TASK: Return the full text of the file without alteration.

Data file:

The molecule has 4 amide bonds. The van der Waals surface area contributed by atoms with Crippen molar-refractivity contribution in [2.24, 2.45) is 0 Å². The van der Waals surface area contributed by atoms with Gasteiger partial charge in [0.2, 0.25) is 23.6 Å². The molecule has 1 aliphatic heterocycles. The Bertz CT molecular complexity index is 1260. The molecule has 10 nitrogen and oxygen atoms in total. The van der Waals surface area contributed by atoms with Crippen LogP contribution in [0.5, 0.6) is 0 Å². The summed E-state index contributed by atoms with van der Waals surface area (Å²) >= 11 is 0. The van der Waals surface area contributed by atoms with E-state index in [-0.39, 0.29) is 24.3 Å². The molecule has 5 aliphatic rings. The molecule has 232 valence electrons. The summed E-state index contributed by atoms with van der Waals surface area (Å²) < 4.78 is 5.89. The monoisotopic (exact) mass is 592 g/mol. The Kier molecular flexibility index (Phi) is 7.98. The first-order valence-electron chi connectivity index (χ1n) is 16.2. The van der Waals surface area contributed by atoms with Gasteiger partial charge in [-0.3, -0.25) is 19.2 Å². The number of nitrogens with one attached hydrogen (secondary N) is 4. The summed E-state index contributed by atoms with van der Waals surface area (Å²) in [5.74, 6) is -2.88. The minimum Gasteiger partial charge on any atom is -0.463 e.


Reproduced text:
The molecule has 4 amide bonds. The van der Waals surface area contributed by atoms with Crippen molar-refractivity contribution in [2.24, 2.45) is 0 Å². The van der Waals surface area contributed by atoms with Gasteiger partial charge in [0.2, 0.25) is 23.6 Å². The molecule has 1 aliphatic heterocycles. The Bertz CT molecular complexity index is 1260. The molecule has 10 nitrogen and oxygen atoms in total. The van der Waals surface area contributed by atoms with Crippen LogP contribution in [0.5, 0.6) is 0 Å². The summed E-state index contributed by atoms with van der Waals surface area (Å²) >= 11 is 0. The van der Waals surface area contributed by atoms with E-state index in [-0.39, 0.29) is 24.3 Å². The molecule has 5 aliphatic rings. The molecule has 232 valence electrons. The summed E-state index contributed by atoms with van der Waals surface area (Å²) < 4.78 is 5.89. The monoisotopic (exact) mass is 592 g/mol. The Kier molecular flexibility index (Phi) is 7.98. The first-order valence-electron chi connectivity index (χ1n) is 16.2. The van der Waals surface area contributed by atoms with Gasteiger partial charge in [-0.3, -0.25) is 19.2 Å². The number of nitrogens with one attached hydrogen (secondary N) is 4. The summed E-state index contributed by atoms with van der Waals surface area (Å²) in [5.74, 6) is -2.88. The minimum Gasteiger partial charge on any atom is -0.463 e.